The Macadamia Nut—Australia’s Native Delicacy
BOTANIST Walter Hill watched his young assistant in horror. The boy had just eaten nuts from a newly discovered species of tree growing in the subtropical rain forests of southeast Queensland, Australia. Hill had heard that the nuts were poisonous. But the lad neither became ill nor dropped dead. Instead, he found the nuts to be delicious. So Hill tried one himself and agreed. Soon thereafter he began distributing macadamia seedlings to friends and botanists around the world.*
Today, some 150 years later, macadamia nuts are popular worldwide—and for good reason. The journal Chronica Horticulturae explains: “The macadamia is considered one of the world’s finest gourmet nuts because of its unique, delicate flavour, its fine crunchy texture, and rich creamy colour.” Little wonder that macadamia nuts are Australia’s most successful indigenous food crop!
A Tough Nut to Crack
Evergreen macadamia trees flourish along Australia’s subtropical east coast. Two of the nine species produce edible nuts, which consist of a fibrous outer husk; a tan, spherical shell, and a marble-size, cream-colored kernel.
The tough shell, however, is hard to crack.* The Aborigines used rocks. Pioneer orchardist John Waldron used a hammer and anvil. In fact, with these simple tools, he cracked open about eight million nuts over a period of 50 years. Could machines do the job? Early designs were unacceptable because they tended to damage the kernel. In time, however, more effective machines were built.
Another problem involved reproduction. When planted, nuts from good trees often produced poor quality offspring. And efforts at grafting failed. Faced with these difficulties, commercial cultivation stalled—that is, until the Hawaiians tackled the problem. They made the needed breakthroughs. As a result, they were soon supplying 90 percent of the world’s macadamia nuts. Not surprisingly, they came to be called Hawaiian nuts.
Then, in the 1960’s, Australian growers “took on the macadamia as a serious commercial crop,” applying the lessons learned in Hawaii. As a result, the local industry blossomed to the point that Australia now produces about 50 percent of the world’s macadamia nuts. They are also grown in Africa, Asia, and Central America.
A Visit to an Australian Farm
Awake! visited Andrew, who has a macadamia farm near the town of Lismore, New South Wales. “We plant different macadamia varieties every few rows to encourage cross-pollination,” explained Andrew. Awake! learned that about 80 percent of the many millions of trees planted in Australia are proved varieties selected by Hawaiian breeders. However, Australian breeders are now using genetic material from wild macadamias to produce improved local varieties.
Looking at the trees, we see hundreds of nuts dangling like little balls in the thick foliage. The nuts mature over six months and then fall to the ground. We notice that some of the fallen nuts have holes. “Rats can chew through a shell in eight seconds,” said Andrew. “Wild pigs also love macadamia nuts.” Further along the row, Andrew pauses to kick a half-buried nut free from the dirt. “That’s three cents saved,” he says with a grin. Many farmers harvest the nuts by using a specially designed machine with a drum and short plastic fingers that collect fallen nuts. The nuts are then husked and sorted at the farm, after which they are delivered to a factory to be shelled, graded, and shipped to buyers.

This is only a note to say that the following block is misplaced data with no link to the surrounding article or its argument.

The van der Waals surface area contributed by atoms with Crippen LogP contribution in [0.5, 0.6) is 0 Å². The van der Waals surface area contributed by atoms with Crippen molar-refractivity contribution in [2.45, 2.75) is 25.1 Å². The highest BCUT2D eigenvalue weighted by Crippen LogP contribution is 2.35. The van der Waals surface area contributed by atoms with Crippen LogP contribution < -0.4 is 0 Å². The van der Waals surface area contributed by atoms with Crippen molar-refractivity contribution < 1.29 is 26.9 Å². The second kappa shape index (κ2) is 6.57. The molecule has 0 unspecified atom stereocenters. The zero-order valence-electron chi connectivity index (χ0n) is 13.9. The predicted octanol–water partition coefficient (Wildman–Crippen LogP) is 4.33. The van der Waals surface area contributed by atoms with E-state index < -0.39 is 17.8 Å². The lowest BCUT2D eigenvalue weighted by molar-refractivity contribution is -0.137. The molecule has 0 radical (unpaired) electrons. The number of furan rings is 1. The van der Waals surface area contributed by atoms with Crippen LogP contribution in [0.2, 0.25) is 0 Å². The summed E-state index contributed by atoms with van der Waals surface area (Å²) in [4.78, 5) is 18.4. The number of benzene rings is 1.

Tasty and Healthful!
As we finish our tour, we munch on a handful of kernels—their rich, creamy flavor leaving us smacking our lips. But are macadamia nuts healthful? The oil content of the nut (largely monounsaturated oil, or good oil) “regularly exceeds 72%, which is the highest for any oil-yielding nut,” says a government fact sheet on macadamia-nut culture. According to recent studies, modest consumption can actually reduce harmful low-density cholesterol and triglycerides and lower high blood pressure.
People enjoy macadamia nuts in chocolate candy, gourmet cookies, or premium ice cream. Others prefer them roasted, salted, or simply straight from the shell. Whatever their preference, most people come back for more.
Years earlier, explorers Cunningham (1828) and Leichhardt (1843) collected macadamia nuts, but their specimens were placed in storage and not described. In 1857, a colleague of Hill’s, Melbourne botanist Ferdinand von Mueller, named the genus Macadamia after his good friend Dr. John Macadam.
Crushed macadamia-nut shell is so hard that it makes an excellent industrial abrasive.
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SHELLS FUEL A POWER PLANT
Rock-hard macadamia-nut shells have a calorific, or fuel, value close to that of brown coal. Thus, an Australian energy provider is using waste shells to generate electricity for both the nut processing plant and the electricity grid. The plant is Australia’s first waste-to-energy project, and its output may increase considerably as more growers provide fuel.
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Australia’s growers plant thousands of new trees every year
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All photos pages 22 and 23: Australian Macadamia Society